The Buckhannon decision is significant because it has broad application to civil rights and employment discrimination litigation, and because it clarifies a long-standing ambiguity in that area of the law. While the Court’s opinion only specifically addresses the fee-shifting provisions contained in the FHAA and ADA, the same analysis applies to numerous other federal anti-discrimination statutes – including Title VII of the Civil Rights Act of 1964, the Fair Labor Standards Act, the Age Discrimination in Employment Act and the Family and Medical Leave Act. It is now clear that in all federal employment discrimination litigation involving these statutes – regardless of the circuit in which the case may be brought – a plaintiff may not recover "prevailing party" attorneys’ fees in the absence of a judgment on the merits or a court-ordered consent decree.

The Buckhannon decision provides much-needed and long-overdue predictability for employers faced with federal discrimination claims. In those nine circuits that previously applied the catalyst theory, the Buckhannon decision now allows a defendant-employer considerably more flexibility and security in deciding whether to voluntarily change its conduct in accordance with a result sought by a plaintiff in a pending federal discrimination lawsuit. This issue frequently arises in the context of a plaintiff-employee alleging in a lawsuit that the defendant-employer’s employment policy or practice constituted unlawful discrimination under, for example, Title VII. Not infrequently, an employer faced with such a lawsuit might, notwithstanding its good faith belief in the legitimate, non-discriminatory nature of its policy, decide for business reasons that it makes sense to voluntarily change the challenged policy in the manner advocated by the plaintiff-employee. Before the Court’s Buckhannon decision, such an employer might reasonably decide against making that change simply because to do so would expose the company to a catalyst theory attorneys’ fee claim. And, to the extent the employer were to decide to proceed with the voluntary change, it would face a Hobson’s choice: Implement the change unilaterally, and risk the plaintiff seeking catalyst theory attorneys’ fees; or, implement the change as part of a negotiated settlement with the plaintiff, and risk the plaintiff exacting some monetary payment in return for waiving the catalyst theory attorneys’ fees claim. The Buckhannon decision brings an end to such untenable decisions, and has the positive effect of encouraging employers to voluntarily implement beneficial changes to their policies and practices without fear of having that decision turned against them in the form of an attorneys’ fees award under the now dead "catalyst theory."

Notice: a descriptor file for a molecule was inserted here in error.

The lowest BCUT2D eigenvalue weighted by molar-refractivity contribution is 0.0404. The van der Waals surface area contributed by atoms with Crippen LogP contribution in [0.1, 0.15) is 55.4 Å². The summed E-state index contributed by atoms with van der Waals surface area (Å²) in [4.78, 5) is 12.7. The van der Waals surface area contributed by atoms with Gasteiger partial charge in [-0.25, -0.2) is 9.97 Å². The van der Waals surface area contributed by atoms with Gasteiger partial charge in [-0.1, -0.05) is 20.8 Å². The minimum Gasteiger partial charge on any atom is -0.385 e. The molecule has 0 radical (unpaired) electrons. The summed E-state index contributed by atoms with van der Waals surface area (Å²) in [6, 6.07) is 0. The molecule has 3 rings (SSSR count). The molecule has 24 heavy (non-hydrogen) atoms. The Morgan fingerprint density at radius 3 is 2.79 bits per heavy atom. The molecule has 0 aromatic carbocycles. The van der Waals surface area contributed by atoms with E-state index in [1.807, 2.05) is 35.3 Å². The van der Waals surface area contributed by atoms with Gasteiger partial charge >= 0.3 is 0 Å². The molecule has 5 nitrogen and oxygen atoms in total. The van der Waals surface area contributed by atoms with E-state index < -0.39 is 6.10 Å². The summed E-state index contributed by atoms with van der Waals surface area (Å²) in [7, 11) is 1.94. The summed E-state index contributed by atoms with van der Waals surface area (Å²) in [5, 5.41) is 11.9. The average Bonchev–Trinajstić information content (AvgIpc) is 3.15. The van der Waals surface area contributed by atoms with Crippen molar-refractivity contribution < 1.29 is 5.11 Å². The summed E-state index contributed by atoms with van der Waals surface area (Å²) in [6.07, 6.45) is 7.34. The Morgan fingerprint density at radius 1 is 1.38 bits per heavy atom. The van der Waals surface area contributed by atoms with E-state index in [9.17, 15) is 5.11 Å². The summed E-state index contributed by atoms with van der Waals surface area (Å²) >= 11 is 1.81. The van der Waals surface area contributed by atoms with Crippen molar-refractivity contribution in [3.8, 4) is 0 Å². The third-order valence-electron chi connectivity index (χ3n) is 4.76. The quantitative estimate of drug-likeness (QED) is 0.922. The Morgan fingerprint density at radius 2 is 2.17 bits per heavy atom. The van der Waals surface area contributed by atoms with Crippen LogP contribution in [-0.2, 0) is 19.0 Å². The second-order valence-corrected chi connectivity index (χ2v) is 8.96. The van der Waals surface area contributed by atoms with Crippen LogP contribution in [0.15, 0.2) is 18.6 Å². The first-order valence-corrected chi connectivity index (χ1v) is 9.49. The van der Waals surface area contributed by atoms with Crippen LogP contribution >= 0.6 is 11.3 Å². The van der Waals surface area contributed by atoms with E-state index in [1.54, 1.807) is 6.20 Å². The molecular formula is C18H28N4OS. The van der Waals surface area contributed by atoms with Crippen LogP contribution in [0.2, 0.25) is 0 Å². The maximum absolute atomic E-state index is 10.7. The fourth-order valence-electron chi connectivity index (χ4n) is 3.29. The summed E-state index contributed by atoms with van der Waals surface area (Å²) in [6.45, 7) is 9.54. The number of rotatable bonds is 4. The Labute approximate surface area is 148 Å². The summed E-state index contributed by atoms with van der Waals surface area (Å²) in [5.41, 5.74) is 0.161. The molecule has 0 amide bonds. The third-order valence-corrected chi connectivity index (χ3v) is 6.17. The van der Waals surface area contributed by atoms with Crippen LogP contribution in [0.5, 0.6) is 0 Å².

© 2001 Greenberg Traurig